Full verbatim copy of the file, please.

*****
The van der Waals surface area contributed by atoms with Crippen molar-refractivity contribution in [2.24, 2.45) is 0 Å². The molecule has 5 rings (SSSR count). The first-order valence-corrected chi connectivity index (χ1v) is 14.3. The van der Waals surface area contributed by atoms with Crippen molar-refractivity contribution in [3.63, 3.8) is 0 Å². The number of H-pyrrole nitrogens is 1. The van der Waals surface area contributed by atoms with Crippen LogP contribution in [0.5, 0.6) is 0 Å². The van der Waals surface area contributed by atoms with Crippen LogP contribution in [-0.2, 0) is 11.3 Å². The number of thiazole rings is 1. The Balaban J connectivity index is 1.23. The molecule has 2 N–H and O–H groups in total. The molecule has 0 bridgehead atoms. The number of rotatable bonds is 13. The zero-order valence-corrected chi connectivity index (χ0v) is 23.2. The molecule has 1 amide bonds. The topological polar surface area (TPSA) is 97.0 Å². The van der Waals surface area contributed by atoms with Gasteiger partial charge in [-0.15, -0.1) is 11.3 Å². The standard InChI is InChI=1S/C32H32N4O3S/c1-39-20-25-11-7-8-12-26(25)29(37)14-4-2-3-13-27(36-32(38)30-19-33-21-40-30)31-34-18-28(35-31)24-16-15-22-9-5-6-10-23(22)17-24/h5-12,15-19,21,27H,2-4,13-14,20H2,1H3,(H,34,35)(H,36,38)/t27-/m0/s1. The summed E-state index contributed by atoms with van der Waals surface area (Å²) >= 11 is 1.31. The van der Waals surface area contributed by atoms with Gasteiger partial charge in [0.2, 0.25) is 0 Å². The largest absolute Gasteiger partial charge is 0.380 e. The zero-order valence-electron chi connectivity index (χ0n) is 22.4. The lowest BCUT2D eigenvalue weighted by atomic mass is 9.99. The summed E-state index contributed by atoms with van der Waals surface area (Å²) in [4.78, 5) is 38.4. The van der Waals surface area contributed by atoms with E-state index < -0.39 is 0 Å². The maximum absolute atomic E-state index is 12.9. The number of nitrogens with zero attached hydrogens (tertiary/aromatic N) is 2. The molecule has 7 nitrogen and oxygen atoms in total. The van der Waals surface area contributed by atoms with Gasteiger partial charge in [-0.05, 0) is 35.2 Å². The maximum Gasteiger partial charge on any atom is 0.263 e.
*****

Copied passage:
The van der Waals surface area contributed by atoms with Crippen molar-refractivity contribution in [2.24, 2.45) is 0 Å². The molecule has 5 rings (SSSR count). The first-order valence-corrected chi connectivity index (χ1v) is 14.3. The van der Waals surface area contributed by atoms with Crippen molar-refractivity contribution in [3.63, 3.8) is 0 Å². The number of H-pyrrole nitrogens is 1. The van der Waals surface area contributed by atoms with Crippen LogP contribution in [0.5, 0.6) is 0 Å². The van der Waals surface area contributed by atoms with Crippen LogP contribution in [-0.2, 0) is 11.3 Å². The number of thiazole rings is 1. The Balaban J connectivity index is 1.23. The molecule has 2 N–H and O–H groups in total. The molecule has 0 bridgehead atoms. The number of rotatable bonds is 13. The zero-order valence-corrected chi connectivity index (χ0v) is 23.2. The molecule has 1 amide bonds. The topological polar surface area (TPSA) is 97.0 Å². The van der Waals surface area contributed by atoms with Gasteiger partial charge in [-0.15, -0.1) is 11.3 Å². The standard InChI is InChI=1S/C32H32N4O3S/c1-39-20-25-11-7-8-12-26(25)29(37)14-4-2-3-13-27(36-32(38)30-19-33-21-40-30)31-34-18-28(35-31)24-16-15-22-9-5-6-10-23(22)17-24/h5-12,15-19,21,27H,2-4,13-14,20H2,1H3,(H,34,35)(H,36,38)/t27-/m0/s1. The summed E-state index contributed by atoms with van der Waals surface area (Å²) >= 11 is 1.31. The van der Waals surface area contributed by atoms with Gasteiger partial charge in [0.2, 0.25) is 0 Å². The largest absolute Gasteiger partial charge is 0.380 e. The zero-order valence-electron chi connectivity index (χ0n) is 22.4. The lowest BCUT2D eigenvalue weighted by atomic mass is 9.99. The summed E-state index contributed by atoms with van der Waals surface area (Å²) in [4.78, 5) is 38.4. The van der Waals surface area contributed by atoms with E-state index < -0.39 is 0 Å². The maximum absolute atomic E-state index is 12.9. The number of nitrogens with zero attached hydrogens (tertiary/aromatic N) is 2. The molecule has 7 nitrogen and oxygen atoms in total. The van der Waals surface area contributed by atoms with Gasteiger partial charge in [-0.05, 0) is 35.2 Å². The maximum Gasteiger partial charge on any atom is 0.263 e.